2.8.4
490°F Bleed Overheat Switches
The switch closes if the air temperature in the bleed duct exceeds 490 ± 10°F / 254 ± 3°C.
When the switch closes, the engine bleed air overheat relay inside the corresponding air
conditioning module is energized.
When the relay is energized, the PRSOV closes, causing the bleed trip off light on the
overhead panel to illuminate.
(See Figure 2.)
2.8.5
Water Washing of the Aircraft’s Engines for Engine Gas Path Cleaning at an
Overseas Maintenance Facility
On June 10, 2006, the aircraft was ferried to a maintenance facility in China for a
C-check. The aircraft received airframe maintenance and other servicing and then, on the
morning of June 26, the No. 1 and No. 2 engines underwent water washing.
Because the detergent was sprayed towards 6 o’clock position of the spinners, not in
14
compliance with the company’s procedures, by the instruction of the inspector, this time to fresh
water was sprayed towards the 12 o’clock position of each spinner.
After rinsing, the engines
were test-run in accordance with the AMM to completely remove any water that would have
entered the ducts and other components.
Subsequently, the aircraft underwent the remaining part of the airframe maintenance
service. After that, flight test was performed on June 29 and then it was ferried to Japan on the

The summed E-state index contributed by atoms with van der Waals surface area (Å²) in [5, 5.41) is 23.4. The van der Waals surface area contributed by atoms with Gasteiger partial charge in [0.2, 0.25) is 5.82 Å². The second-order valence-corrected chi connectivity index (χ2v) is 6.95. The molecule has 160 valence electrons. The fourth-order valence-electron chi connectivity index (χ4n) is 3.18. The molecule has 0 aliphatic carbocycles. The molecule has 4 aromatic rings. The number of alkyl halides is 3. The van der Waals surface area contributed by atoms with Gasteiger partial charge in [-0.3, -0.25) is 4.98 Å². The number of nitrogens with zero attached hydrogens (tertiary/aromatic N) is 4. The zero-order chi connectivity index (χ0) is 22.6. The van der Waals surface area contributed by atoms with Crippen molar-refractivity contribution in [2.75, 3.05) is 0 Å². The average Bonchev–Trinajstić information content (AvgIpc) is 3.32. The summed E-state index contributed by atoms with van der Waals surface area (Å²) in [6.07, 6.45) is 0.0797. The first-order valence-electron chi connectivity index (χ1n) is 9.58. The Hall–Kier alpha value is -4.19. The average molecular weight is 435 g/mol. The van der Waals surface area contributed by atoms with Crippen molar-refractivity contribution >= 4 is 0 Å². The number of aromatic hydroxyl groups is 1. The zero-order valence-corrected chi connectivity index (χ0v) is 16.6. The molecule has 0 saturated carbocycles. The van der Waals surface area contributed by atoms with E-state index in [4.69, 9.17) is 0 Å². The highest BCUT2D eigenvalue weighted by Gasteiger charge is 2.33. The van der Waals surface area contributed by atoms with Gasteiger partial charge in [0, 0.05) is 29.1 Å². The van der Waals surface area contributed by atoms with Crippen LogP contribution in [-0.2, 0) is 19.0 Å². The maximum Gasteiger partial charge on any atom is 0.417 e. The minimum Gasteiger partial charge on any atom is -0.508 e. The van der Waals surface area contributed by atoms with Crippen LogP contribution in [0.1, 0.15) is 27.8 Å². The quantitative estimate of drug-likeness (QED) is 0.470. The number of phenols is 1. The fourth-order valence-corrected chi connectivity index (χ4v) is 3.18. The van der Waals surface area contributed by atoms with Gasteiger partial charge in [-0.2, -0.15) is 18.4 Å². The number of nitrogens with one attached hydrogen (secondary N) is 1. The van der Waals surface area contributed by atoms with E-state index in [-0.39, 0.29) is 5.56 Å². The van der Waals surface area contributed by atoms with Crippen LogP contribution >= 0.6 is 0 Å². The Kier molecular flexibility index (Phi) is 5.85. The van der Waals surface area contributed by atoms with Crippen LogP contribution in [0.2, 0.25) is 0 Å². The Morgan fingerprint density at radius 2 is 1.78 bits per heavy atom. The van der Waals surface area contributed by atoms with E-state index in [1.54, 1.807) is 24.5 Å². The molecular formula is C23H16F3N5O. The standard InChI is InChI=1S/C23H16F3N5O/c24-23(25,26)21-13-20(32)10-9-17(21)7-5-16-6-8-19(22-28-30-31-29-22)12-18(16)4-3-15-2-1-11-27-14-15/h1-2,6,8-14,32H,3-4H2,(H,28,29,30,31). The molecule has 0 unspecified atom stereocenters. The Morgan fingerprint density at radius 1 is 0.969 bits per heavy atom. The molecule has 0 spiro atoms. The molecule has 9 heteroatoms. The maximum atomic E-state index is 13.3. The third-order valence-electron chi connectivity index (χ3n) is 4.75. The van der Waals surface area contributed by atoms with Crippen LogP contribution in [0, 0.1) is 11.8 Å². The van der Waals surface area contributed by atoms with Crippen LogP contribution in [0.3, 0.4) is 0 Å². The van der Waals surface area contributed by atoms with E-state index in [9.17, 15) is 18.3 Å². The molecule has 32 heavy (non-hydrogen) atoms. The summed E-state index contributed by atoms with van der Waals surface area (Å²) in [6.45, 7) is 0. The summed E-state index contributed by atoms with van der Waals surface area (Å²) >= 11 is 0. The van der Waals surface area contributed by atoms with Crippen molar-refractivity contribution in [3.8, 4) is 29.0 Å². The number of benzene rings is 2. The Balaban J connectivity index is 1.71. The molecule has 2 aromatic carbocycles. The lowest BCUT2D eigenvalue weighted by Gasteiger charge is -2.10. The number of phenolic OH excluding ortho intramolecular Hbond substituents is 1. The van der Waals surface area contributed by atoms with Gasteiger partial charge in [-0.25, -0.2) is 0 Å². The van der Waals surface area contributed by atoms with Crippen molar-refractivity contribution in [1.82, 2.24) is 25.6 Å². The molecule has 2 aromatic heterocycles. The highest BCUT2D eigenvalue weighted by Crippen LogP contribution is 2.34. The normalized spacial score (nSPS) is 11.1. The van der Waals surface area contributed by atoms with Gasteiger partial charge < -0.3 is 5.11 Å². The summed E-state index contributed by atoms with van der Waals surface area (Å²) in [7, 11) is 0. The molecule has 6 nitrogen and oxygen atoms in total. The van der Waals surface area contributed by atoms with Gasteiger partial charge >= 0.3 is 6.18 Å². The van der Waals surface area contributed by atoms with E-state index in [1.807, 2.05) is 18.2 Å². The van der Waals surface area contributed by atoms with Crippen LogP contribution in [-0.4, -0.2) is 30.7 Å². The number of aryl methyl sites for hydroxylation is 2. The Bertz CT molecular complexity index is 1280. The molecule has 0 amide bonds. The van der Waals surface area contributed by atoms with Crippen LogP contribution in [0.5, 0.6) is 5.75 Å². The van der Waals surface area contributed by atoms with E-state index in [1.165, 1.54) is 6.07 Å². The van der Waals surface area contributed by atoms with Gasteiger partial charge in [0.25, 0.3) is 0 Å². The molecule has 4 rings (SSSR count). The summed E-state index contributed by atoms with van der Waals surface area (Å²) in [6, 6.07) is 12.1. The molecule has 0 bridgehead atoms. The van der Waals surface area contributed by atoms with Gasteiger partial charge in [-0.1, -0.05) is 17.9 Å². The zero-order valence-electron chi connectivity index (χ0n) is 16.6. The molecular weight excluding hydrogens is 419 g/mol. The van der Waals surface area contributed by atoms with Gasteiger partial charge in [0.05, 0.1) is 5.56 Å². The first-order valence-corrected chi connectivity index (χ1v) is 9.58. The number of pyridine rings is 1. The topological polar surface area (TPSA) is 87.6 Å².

afternoon of July 1.
It was the first time that the company performed engine water washing at an overseas
maintenance facility.
2.8.6 The company’s on site investigation for the Engine Washing
According to the company’s report, the engine washing was performed as follows;
When carrying out the water washing, I set the bleed air switches for both the No. 1 and No.
2 engines to OFF and the anti-ice switch to OFF, and then at the first time I sprayed the
detergent towards the 6 o’clock position of each spinner. Because the detergent failed to enter
the engine cores, at the second time I sprayed towards the 12 o’clock position of each spinner,
with good results.
Most of the detergent sprayed at the first time came out of the fan exits, but at the second
time it came out of the engine core exits.
I then rinsed the engines with water three times as specified in the AMM. The flow rate of
water during the rinsing was about 22 liters per minute. I then ran the engines free of load for
5 min as specified in the AMM, performed checks including the engine anti-ice, then ran the
engines at idle power with the air conditioning system set to ON.
2.8.7
Statements of Personnel in charge of teardown examination and functional
examination
I have done many teardown and functional examinations of valve related components thus
far, but this was the first time that I saw such traces of water ingress and contamination
deposits resulting from water ingress in valves and other components.
2.8.8
Engine Water Wash Information Issued by the Company
The TSI (Technical Service Information) and Aircraft Quality Information issued by the
company on October 1, 2005 for its Aircraft Maintenance Department include the following
descriptions.
(Excerpts)
We have experienced a problem with a Boeing 737-500 after engine water washing, the
cause of which was ingress of an unexpectedly large quantity of water into the engine core